freshwater fish, clams, mussels, snails, crawfish, and scavenger
birds. Saltwater fish may be eaten raw.
(1) Boiling (most nutritious method of cooking—drink the
(a) Make metal cooking containers from ration cans.
(b) Drop heated rocks into containers to boil water or
(a) Wrap in leaves or pack in mud.
(b) Bury food in dirt under coals of fire.
(3) Leaching. Some nuts (acorns) must be leached to remove
the bitter taste of tannin. Use one of the following leaching methods:
(a) First method:
•Soaking and pouring the water off.
•Crushing and pouring water through. Cold water
should be tried first; however, boiling water is sometimes best.
(b) Second method:
•Boil, pour off water, and taste the plant.
•If bitter, repeat process until palatable.
(a) Shake shelled nuts in a container with hot coals.
(b) Roast thinly sliced meat and insects over a candle.
3. Food Preservation
b. Keeping an animal alive.
(1) Long term.
(a) Food buried in snow maintains a temperature of
approximately 32 degrees F.
(b) Frozen food will not decompose (freeze in meal-size
(2) Short term.
(a) Food wrapped in waterproof material and placed in a
stream remains cool in summer months.
(b) Earth below the surface, particularly in shady areas
or along streams, is cooler than the surface.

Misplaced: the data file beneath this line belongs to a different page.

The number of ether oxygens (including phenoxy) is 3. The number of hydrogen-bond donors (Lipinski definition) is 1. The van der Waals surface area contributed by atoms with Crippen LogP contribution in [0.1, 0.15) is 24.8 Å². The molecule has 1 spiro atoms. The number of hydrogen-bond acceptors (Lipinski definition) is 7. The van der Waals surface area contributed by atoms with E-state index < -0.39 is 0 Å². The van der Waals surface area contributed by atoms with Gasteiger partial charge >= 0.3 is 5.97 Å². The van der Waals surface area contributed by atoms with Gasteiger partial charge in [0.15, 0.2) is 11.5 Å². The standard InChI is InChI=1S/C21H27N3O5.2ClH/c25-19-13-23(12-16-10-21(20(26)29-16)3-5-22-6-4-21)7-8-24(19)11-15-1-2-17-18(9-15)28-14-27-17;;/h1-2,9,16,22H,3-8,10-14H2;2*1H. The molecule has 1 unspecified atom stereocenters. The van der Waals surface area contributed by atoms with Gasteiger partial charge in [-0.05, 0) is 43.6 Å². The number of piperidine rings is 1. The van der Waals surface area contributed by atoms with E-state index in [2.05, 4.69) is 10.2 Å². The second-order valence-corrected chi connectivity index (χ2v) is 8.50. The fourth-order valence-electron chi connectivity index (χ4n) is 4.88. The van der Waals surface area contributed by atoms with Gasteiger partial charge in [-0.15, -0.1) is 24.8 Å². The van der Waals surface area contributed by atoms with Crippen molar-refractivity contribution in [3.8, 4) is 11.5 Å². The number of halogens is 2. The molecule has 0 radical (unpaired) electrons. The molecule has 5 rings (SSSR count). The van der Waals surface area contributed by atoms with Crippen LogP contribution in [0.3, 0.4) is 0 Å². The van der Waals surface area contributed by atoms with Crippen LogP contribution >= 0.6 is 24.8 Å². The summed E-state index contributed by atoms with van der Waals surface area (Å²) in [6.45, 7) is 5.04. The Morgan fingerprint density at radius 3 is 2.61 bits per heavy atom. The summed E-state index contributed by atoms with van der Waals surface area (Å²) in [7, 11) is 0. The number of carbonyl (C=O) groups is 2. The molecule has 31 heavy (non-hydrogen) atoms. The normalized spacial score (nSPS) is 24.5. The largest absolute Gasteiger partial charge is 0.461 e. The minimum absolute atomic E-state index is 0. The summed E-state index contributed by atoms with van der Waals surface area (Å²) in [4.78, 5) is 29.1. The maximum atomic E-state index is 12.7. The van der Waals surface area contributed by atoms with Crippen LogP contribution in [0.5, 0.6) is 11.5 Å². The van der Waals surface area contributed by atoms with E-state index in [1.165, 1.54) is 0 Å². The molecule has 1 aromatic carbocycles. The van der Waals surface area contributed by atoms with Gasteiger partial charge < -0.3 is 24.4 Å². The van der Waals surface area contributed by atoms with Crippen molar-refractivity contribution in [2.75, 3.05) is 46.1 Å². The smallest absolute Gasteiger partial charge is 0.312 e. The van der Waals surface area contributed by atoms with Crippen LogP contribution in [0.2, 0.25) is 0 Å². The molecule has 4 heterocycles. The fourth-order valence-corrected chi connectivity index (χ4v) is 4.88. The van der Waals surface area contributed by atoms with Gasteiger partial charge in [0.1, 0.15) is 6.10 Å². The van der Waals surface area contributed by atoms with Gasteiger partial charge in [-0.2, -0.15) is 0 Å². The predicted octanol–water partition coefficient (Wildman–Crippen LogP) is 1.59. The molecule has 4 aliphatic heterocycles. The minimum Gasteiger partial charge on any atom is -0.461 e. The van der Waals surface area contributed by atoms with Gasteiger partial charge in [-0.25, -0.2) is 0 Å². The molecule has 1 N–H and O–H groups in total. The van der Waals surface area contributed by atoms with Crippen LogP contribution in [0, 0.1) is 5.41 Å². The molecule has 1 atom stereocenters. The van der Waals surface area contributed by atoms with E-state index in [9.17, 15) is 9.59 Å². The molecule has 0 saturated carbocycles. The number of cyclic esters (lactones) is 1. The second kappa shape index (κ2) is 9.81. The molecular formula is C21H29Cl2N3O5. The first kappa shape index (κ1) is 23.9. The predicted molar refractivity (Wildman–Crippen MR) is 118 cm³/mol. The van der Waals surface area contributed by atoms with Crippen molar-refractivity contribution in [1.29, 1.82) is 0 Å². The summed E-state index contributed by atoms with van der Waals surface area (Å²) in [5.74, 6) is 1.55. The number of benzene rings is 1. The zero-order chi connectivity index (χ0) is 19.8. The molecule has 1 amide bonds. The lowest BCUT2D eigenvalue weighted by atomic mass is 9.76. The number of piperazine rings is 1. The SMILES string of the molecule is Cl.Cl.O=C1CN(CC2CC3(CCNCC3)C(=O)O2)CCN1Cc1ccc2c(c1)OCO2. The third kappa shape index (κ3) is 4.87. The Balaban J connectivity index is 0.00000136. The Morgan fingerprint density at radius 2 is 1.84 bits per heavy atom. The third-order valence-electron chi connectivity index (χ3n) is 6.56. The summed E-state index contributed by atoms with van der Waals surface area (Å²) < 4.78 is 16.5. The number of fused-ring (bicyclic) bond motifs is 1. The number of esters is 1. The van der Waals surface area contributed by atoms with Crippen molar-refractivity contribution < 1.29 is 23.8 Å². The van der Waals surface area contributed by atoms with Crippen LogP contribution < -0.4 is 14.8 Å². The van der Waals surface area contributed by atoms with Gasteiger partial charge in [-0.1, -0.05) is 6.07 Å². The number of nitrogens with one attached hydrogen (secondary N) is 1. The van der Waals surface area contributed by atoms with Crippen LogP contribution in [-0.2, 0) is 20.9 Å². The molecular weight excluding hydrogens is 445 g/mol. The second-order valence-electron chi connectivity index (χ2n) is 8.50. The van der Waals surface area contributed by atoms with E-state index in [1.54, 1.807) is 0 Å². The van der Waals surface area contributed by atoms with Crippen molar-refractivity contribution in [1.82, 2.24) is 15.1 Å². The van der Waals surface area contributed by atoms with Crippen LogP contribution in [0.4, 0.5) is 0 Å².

(c) Wrap food in absorbent material such as cotton and
re-wet as the water evaporates.
c. Drying and smoking removes moisture and preserves food.
(1) Use salt to improve flavor and promote drying.
(2) Cut or pound meat into thin strips.
(3) Remove fat.
(4) DO NOT use pitch woods such as fir or pine; they
produce soot giving the meat an undesirable taste.
d. Protecting meat from animals and insects.
(1) Wrapping food.
(a) Use clean material.
(b) Wrap pieces individually.
(c) Ensure all corners of the wrapping are insect proof.
(d) Wrap soft fruits and berries in leaves or moss.
(2) Hanging meat.
(a) Hang meat in the shade.
(b) Cover during daylight hours to protect from insects.
(3) Packing meat on the trail.
(a) Wrap before flies appear in the morning.
(b) Place meat in fabric or clothing for insulation.
(c) Place meat inside the pack for carrying. Soft
material acts as insulation helping keep the meat cool.
(d) Carry shellfish, crabs, and shrimp in wet seaweed.
e. DO NOT store food in the shelter; it attracts unwanted